Ms Shashati said the gunman said he would take a family member, who cannot be identified, if he did not receive any money.

Recalling conversations she had with Mrs Ghalloub after the hostage saga, Ms Shashati said the gunman obviously thought he could rob the family.

“He heard about them through other people and he was trying to get money,” she told the inquest.

“He was desperate for money.”

Mrs Ghalloub had received death threats, Ms Shashati said.

“Obviously people were upset they were not getting their returns … but I never thought it would get to that,” she said.

A relative of Mr Govinden, who cannot be identified, told the inquest he gave Mr Govinden $30,000 to invest in a brothel in 2012.

But Mr Govinden admitted to his relative in the days before his death that the money was for his wedding.

The relative said Mr Govinden had mentioned Mr Ghalloub had worked in investment and was making good money for a lot of people.

The inquest heard Mr Ghalloub’s father’s car was fire bombed in December 2012 and his brother-in-law received threatening texts.

The inquest before Deputy State Coroner Paul MacMahon continues.

* Readers seeking support and information about suicide prevention can contact Lifeline on 13 11 14 and MensLine Australia 1300 78 99 78.

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Burma still fragile: Peace Prize winner ( admin posted on March 17th, 2019 )

As Burma tries to move away from decades of brutal military rule, Sydney’s newest Peace Prize recipient says the fight is far from over for the country’s refugees.


Dr Cynthia Maung, an ethnic Karen, fled to the Thai-Burma border during the pro-democracy uprising of 1988.

There, she set up the Mae Tao Clinic, which has grown from working in a small border home to providing care to 150,000 people per year.

Most of the clinic’s patients are either internally displaced people or Burmese who are working undocumented in Thailand.

The clinic has also trained midwives and community health workers in a bid to reduce Burma’s high infant mortality rate.

In Burma’s cities, she said almost half of all children are delivered at home.

In border towns and ethnic areas, this figure jumps to around 90 per cent, she said.

Apart from the health implications, Dr Maung said the children born at home have created a whole generation of refugees, as they aren’t registered and therefore have no citizenship.

“That means a huge number of children are very vulnerable … to child labour and trafficking,” she told AAP on Monday.

When the clinic recently opened a school, 70 per cent of the children who joined had no papers, she said.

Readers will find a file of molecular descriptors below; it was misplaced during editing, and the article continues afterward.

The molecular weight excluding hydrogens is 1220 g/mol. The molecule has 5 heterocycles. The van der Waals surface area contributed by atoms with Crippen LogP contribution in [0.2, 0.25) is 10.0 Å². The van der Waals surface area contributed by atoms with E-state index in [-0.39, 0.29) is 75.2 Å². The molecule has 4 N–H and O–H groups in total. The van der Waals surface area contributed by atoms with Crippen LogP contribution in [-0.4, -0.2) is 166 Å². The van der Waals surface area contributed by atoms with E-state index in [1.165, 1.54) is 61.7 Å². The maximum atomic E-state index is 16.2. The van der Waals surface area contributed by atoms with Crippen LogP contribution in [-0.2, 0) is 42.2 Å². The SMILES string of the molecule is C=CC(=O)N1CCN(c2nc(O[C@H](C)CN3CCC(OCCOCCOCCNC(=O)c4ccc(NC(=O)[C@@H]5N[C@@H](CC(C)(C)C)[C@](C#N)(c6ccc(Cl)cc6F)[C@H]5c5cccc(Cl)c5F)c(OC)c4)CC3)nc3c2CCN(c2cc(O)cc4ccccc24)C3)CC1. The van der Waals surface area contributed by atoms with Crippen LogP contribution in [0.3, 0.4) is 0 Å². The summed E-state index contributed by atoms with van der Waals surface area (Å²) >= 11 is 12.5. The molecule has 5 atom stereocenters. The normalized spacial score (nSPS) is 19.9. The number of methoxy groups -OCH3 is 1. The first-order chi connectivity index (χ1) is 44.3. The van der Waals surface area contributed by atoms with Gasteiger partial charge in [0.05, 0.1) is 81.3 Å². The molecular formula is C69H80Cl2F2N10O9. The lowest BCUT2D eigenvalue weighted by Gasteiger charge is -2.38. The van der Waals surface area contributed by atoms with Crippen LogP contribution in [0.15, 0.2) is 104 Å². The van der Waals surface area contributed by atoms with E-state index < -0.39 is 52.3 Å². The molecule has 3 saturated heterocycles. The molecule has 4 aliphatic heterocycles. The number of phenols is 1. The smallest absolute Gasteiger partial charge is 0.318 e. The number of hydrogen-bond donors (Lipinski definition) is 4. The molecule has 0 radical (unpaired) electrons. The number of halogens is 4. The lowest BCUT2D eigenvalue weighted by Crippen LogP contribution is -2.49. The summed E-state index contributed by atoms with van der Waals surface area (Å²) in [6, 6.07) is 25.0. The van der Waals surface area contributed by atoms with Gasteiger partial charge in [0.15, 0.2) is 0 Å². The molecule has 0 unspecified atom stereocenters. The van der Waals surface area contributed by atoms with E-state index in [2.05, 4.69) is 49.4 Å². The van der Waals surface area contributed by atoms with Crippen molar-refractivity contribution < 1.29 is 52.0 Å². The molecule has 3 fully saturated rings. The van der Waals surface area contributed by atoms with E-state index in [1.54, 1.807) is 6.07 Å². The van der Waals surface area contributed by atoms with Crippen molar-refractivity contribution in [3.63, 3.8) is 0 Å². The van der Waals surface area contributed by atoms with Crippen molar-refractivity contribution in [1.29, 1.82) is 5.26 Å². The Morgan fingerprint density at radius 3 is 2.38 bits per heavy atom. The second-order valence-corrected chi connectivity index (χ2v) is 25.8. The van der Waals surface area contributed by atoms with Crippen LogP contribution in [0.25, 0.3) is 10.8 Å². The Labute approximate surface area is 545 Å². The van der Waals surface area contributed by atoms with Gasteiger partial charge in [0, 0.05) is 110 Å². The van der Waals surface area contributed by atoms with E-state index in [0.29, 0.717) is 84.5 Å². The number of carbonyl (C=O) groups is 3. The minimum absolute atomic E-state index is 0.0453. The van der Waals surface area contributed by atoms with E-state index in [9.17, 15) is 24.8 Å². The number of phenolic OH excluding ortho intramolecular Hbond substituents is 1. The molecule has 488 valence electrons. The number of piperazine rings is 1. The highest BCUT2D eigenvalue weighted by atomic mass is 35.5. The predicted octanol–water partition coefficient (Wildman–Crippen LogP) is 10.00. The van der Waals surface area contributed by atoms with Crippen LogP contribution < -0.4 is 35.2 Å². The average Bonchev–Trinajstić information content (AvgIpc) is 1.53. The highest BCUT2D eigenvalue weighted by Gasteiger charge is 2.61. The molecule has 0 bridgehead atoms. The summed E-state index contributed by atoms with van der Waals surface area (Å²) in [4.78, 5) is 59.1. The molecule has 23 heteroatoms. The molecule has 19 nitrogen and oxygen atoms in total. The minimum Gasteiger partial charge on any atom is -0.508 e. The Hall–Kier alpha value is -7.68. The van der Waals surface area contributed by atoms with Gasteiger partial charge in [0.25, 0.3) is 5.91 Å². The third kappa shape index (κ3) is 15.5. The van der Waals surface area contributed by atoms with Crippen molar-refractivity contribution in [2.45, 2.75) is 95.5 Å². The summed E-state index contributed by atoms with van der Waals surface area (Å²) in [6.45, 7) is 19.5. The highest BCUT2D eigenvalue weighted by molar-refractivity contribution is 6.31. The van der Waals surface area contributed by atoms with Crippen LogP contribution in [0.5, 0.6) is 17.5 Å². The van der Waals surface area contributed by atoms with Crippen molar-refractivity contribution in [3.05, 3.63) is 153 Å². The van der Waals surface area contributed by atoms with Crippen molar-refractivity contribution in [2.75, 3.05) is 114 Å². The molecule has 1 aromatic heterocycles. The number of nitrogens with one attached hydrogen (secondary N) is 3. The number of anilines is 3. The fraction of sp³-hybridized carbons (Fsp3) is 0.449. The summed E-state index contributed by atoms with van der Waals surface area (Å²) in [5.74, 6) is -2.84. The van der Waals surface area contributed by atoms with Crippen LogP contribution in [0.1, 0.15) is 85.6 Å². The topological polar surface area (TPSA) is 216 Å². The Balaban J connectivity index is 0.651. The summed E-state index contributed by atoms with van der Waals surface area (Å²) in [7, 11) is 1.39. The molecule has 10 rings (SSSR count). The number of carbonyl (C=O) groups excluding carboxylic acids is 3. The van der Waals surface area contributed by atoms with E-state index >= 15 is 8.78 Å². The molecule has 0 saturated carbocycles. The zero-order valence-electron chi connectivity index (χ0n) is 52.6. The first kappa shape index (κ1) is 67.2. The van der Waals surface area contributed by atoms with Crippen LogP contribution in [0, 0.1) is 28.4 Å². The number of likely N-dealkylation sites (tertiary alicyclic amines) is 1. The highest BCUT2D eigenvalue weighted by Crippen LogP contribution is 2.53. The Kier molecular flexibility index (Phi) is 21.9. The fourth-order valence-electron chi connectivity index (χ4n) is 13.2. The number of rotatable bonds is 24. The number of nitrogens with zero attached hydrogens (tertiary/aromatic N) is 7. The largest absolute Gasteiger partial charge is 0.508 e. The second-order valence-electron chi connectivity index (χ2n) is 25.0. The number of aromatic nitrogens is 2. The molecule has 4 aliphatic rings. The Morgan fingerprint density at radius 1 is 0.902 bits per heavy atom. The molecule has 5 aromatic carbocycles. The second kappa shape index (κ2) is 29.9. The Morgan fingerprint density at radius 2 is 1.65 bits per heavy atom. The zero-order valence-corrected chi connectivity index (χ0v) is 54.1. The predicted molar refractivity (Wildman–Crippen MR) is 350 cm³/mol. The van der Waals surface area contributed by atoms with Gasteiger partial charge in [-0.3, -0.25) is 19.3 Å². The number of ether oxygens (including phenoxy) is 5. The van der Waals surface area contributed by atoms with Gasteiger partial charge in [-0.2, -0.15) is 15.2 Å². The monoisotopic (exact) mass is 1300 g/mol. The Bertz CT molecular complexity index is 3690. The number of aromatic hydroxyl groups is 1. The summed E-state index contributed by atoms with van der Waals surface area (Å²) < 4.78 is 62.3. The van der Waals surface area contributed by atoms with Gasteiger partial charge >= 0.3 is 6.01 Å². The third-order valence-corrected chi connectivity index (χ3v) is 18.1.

Dr Maung said she wanted to use the prize to remind Australians that just because Burma says it is moving away from its history of repressive military rule, much of the country’s ethnic population continues to be displaced.

“The ceasefire is very fragile. People want to go back to their community but they are afraid,” she said.

“Land confiscation is also another issue that prevents refugees from going back to their community.”

Dr Maung will deliver the Peace Prize Lecture at Sydney’s Town Hall on Wednesday before receiving the prize on Thursday.

Previous recipients include Archbishop Desmond Tutu, Professor Noam Chomsky and last year, the Zimbabwean Senator, Sekai Holland.

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Aussies help unravel diabetes drug mystery ( admin posted on March 17th, 2019 )

Australian scientists have helped unravel a decades-old mystery about how the most common diabetes drug works.


The drug is metformin, the active ingredient in more than a dozen medicines taken by hundreds of thousands of Australians with type 2 diabetes.

Until now, no one has been able to explain how it lowers blood sugar, say researchers at St Vincent’s Institute of Medical Research in Melbourne, who worked in collaboration with colleagues at McMaster University in Canada.

The answer is that it reduces fat in the liver, according to their research published in the journal Nature Medicine.

This work has the potential to help develop more effective treatments for type 2 diabetes, which affects four per cent of Australians, says St Vincent’s researcher Professor Bruce Kemp.

Many people taking metformin have a fatty liver, which is frequently caused by obesity, he says.

“Our study indicates that metformin doesn’t directly reduce sugar metabolism, as previously suspected, but instead reduces fat in the liver, which in turn allows insulin to work effectively.”

The research is important, although it will not have immediate benefits for patients, says Associate Professor Jonathan Shaw of the Baker IDI Heart and Diabetes Institute.

“This is an interesting paper which will help in our understanding of metformin.”

Prof Shaw says it not common for scientists to not fully understand drugs before they are prescribed, but it isn’t unique to metformin.

“Drugs that have their clinical role well established can certainly be prescribed, have their effects and side-effects known, but still not have their mechanism properly understood.”